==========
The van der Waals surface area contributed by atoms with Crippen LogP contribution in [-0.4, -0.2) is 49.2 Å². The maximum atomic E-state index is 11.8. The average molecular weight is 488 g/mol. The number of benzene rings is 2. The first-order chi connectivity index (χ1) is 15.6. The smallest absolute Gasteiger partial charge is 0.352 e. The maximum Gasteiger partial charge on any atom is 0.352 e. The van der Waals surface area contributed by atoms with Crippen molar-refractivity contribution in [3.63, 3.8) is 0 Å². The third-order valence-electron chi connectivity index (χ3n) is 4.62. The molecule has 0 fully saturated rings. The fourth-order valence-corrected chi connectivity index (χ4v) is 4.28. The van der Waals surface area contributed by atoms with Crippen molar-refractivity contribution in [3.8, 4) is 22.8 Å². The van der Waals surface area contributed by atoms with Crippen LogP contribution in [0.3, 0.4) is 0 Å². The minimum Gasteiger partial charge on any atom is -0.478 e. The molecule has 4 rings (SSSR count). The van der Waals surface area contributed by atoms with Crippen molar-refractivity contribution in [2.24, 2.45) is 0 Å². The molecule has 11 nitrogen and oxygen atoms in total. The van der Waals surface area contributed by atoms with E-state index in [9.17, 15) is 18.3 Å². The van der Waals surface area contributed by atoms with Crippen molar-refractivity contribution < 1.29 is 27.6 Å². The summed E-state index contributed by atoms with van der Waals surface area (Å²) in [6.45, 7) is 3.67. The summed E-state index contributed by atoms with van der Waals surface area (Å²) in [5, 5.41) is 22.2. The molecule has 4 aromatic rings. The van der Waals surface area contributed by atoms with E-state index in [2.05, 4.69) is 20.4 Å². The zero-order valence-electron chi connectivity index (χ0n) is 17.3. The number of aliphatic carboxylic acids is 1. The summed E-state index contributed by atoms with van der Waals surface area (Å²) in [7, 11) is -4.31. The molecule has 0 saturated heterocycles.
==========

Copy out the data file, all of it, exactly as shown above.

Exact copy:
The van der Waals surface area contributed by atoms with Crippen LogP contribution in [-0.4, -0.2) is 49.2 Å². The maximum atomic E-state index is 11.8. The average molecular weight is 488 g/mol. The number of benzene rings is 2. The first-order chi connectivity index (χ1) is 15.6. The smallest absolute Gasteiger partial charge is 0.352 e. The maximum Gasteiger partial charge on any atom is 0.352 e. The van der Waals surface area contributed by atoms with Crippen molar-refractivity contribution in [3.63, 3.8) is 0 Å². The third-order valence-electron chi connectivity index (χ3n) is 4.62. The molecule has 0 fully saturated rings. The fourth-order valence-corrected chi connectivity index (χ4v) is 4.28. The van der Waals surface area contributed by atoms with Crippen molar-refractivity contribution in [3.8, 4) is 22.8 Å². The van der Waals surface area contributed by atoms with Crippen LogP contribution in [0.3, 0.4) is 0 Å². The minimum Gasteiger partial charge on any atom is -0.478 e. The molecule has 4 rings (SSSR count). The van der Waals surface area contributed by atoms with Crippen molar-refractivity contribution in [2.24, 2.45) is 0 Å². The molecule has 11 nitrogen and oxygen atoms in total. The van der Waals surface area contributed by atoms with E-state index in [9.17, 15) is 18.3 Å². The van der Waals surface area contributed by atoms with Crippen molar-refractivity contribution < 1.29 is 27.6 Å². The summed E-state index contributed by atoms with van der Waals surface area (Å²) in [6.45, 7) is 3.67. The summed E-state index contributed by atoms with van der Waals surface area (Å²) in [5, 5.41) is 22.2. The molecule has 4 aromatic rings. The van der Waals surface area contributed by atoms with E-state index in [2.05, 4.69) is 20.4 Å². The zero-order valence-electron chi connectivity index (χ0n) is 17.3. The number of aliphatic carboxylic acids is 1. The summed E-state index contributed by atoms with van der Waals surface area (Å²) in [7, 11) is -4.31. The molecule has 0 saturated heterocycles.